const int size = strlen(buffer);
SPI.transfer((uint8_t)buffer, size);    // send all the data in a buffer array to the slave

SPI transfer is based on a simultaneous send and receive: the received data via MISO is returned as receivedVal (or receivedInt). In case of buffer transfers the buffer will now contained the received data from MISO. It is important to allocate sufficient buffer size to avoid data overflow.

The SPI.endTransaction() allows other to use the SPI bus, if interrupt is used, it will also re-enable the interrupt.

Do and Don’t of Using SPI library

The first one that I’m going to talk about is not a clear Do or Don’t but should be avoid unless you know what you are doing and it is really necessary.

Do use SPI.beginTransaction()

Transactional SPI using SPI.beginTransaction() was introduced in 2014, it was not available in the early version of the Arduinos or example codes published before that. As the results, there are still many codes out there on the Internet show the old way of setting up the SPI configuration, and this include the exampes provided by on its library reference page even up to today, the authors of the library did not make any changes in those examples to show the usage of new API.

What the SPI.beginTransaction() does is to allow you to set unique SPI settings for your application, even if other devices use different settings. SPI.beginTransaction() provides better cross-device compatibility and solve software conflicts and alllowing multiple SPI devices to properly share the SPI bus. You should therefore use the SPI.beginTransaction() in your SPI sketch.

There is a pre-defined macro SPI_HAS_TRANSACTION in SPI library for checking whether the firmware of the Arduino board supports SPI.beginTransaction(). It is useful for providing backward compatibility if you are writing an Arduino library.

  SPI.beginTransaction(SPISettings(4000000, MSBFIRST, SPI_MODE0));
  // use old Arduino SPI library syntax

Don’t use the deprecated methods

If you look at many example codes on the Internet, you will find several optinal methods SPI.setBitOrder(), SPI.setClockDivider() and SPI.setDataMode() used for confiuring the SPI. Do not use those methods as those methods have been depreciated, although those methods are kept in the library for backward compatibility purpose. You should use the SPISettings object to configure your SPI communication interface as we discussed.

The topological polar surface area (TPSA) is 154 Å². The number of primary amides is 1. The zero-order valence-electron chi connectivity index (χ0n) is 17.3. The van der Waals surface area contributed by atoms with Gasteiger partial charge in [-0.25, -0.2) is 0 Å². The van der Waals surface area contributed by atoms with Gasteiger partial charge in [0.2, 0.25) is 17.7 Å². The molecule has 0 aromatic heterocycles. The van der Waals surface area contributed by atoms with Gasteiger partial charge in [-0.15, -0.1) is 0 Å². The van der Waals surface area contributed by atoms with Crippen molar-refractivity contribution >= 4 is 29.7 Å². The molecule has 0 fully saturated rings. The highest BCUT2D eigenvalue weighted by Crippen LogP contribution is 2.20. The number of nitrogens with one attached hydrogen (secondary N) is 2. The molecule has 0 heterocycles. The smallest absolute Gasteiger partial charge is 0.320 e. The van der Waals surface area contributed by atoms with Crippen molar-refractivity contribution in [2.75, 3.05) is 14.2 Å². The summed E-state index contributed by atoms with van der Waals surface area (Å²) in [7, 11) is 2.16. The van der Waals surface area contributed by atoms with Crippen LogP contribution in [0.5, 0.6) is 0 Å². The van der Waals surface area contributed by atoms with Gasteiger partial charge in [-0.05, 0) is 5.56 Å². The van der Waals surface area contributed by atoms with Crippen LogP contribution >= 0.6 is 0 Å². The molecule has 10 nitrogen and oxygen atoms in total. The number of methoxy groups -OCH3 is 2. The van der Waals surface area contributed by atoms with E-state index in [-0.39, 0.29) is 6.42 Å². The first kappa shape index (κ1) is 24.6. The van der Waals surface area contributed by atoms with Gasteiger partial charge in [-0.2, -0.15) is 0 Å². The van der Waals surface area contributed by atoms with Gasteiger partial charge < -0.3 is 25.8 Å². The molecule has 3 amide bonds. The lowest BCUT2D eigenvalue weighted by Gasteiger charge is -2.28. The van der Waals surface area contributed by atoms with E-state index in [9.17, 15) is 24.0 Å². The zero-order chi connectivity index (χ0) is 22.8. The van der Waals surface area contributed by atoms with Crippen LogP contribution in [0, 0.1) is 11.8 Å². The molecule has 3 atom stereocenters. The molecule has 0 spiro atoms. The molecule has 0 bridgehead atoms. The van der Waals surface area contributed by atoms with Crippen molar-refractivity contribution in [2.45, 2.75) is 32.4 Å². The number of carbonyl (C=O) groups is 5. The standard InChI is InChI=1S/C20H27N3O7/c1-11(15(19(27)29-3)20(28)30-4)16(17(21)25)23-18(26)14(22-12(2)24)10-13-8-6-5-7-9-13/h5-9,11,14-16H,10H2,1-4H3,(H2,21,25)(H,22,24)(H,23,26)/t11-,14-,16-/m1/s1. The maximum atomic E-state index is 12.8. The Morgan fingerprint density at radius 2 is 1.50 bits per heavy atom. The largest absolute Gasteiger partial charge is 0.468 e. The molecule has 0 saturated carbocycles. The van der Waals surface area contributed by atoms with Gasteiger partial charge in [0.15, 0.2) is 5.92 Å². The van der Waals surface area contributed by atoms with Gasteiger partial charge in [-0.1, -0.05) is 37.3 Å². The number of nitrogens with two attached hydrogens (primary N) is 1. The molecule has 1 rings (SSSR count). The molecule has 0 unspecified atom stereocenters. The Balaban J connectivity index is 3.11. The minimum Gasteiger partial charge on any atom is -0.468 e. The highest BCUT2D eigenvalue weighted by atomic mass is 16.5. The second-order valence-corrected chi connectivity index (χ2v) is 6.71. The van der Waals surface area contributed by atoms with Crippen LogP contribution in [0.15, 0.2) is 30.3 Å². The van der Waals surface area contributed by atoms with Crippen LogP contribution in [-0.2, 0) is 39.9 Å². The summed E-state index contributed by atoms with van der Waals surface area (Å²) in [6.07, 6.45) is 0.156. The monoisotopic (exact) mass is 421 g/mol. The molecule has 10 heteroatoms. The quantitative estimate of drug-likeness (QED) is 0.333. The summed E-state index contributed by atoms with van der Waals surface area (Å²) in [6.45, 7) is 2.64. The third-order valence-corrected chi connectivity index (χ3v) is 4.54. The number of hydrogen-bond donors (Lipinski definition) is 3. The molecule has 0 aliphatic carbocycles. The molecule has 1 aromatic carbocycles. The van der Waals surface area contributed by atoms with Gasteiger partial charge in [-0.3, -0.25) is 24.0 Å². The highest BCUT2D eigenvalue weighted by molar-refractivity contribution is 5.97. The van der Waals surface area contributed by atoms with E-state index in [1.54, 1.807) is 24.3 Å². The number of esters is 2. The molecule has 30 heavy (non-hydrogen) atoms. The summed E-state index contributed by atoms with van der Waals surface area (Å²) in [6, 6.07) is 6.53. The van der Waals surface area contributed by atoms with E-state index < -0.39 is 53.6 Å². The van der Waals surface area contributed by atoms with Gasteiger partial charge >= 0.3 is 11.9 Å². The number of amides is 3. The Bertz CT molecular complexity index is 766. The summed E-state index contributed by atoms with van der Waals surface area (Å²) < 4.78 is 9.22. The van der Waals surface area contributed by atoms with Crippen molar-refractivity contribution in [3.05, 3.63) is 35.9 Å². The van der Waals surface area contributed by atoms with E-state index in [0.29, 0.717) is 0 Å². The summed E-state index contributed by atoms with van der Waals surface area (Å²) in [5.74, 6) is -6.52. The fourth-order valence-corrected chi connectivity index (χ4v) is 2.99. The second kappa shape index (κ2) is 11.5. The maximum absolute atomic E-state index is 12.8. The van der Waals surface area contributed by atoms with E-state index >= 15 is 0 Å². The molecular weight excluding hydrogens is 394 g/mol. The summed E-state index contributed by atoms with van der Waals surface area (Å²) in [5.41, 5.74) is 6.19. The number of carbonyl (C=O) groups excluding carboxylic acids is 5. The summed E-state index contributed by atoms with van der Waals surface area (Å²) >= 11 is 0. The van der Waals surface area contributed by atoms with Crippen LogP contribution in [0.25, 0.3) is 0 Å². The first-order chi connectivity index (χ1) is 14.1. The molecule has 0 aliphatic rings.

Do add pull-up resistors on SS or set SS HIGH for multiple-slave system

When multiple SPI devices are used, and especially when some of the slaves are not coded by your system, pullup resistors are needed on the chip select pins. Alternatively you should set all the SS lines HIGH at your setup() prior the SPI.begin() is called, as we shown previously. This will ensure that all the SS lines stay HIGH when the devices are not been called.

Without a pullup resistor, the SS line might be neither LOW nor HIGH, this might caused some of the devices on the bus to “hear” the communication on its MISO that was not intend for the device. This might explained why some of the Arduino shields or breakout boards with SPI works when used alone, but fail when used together with other SPI boards, causing by some of those boards lack of pullup resistor or the user didn’t pull all the SS lines in the system HIGH at the setup()!

Do ensure MISO can be tri-state in multiple-slave system

Most SPI chips will be at tri-state on their MISO pin when their chip select signal is HIGH. Tri-stage means that it is neither HIGH nor LOW (i.e. floated) and effectively disconnect. However, it is not always the case. A SPI device without tri-state MISO could caused potential problem on a SPI bus where multiple SPI devices are connected. If the MISO is unable to be at tri-state, it will be either HIGH or LOW, this will affect other devices connected on the same bus in receiving data.

Paul Stoffregen (the creator of Teensy Arduino-compatible boards) points out one example of using tri-state buffer as well as on how to verify SPI device’s MISO tri-state on his “Better SPI Bus Design in 3 Steps” article (link provided below under Reference).

Arduino as an SPI Master

Enough talking, let’s put what we discussed so far together as a complete Arduino sketch for as a SPI master. To make the thing a little bt more interesting and more chanllenging, let’s see how to send a floating point number over SPI. In Arduino, floating point are a 32-bit data structure, and SPI is sending data byte by byte.


#include <SPI.h>

void setup() {
  Serial.println("\nSPI Master");

void loop() {
  float pi = 3.14159;
  uint8_t *ptr = (uint8_t *)&pi;    //cast the address of a float into a pointer of byte
  SPI.beginTransaction(SPISettings(4000000, MSBFIRST, SPI_MODE0));
  digitalWrite(SS, LOW);  
  for (int i=0; i<sizeof(pi); i++) {
    SPI.transfer(*ptr);    // send the pi byte by byte
    Serial.print(*ptr);    // for debugging, print out each byte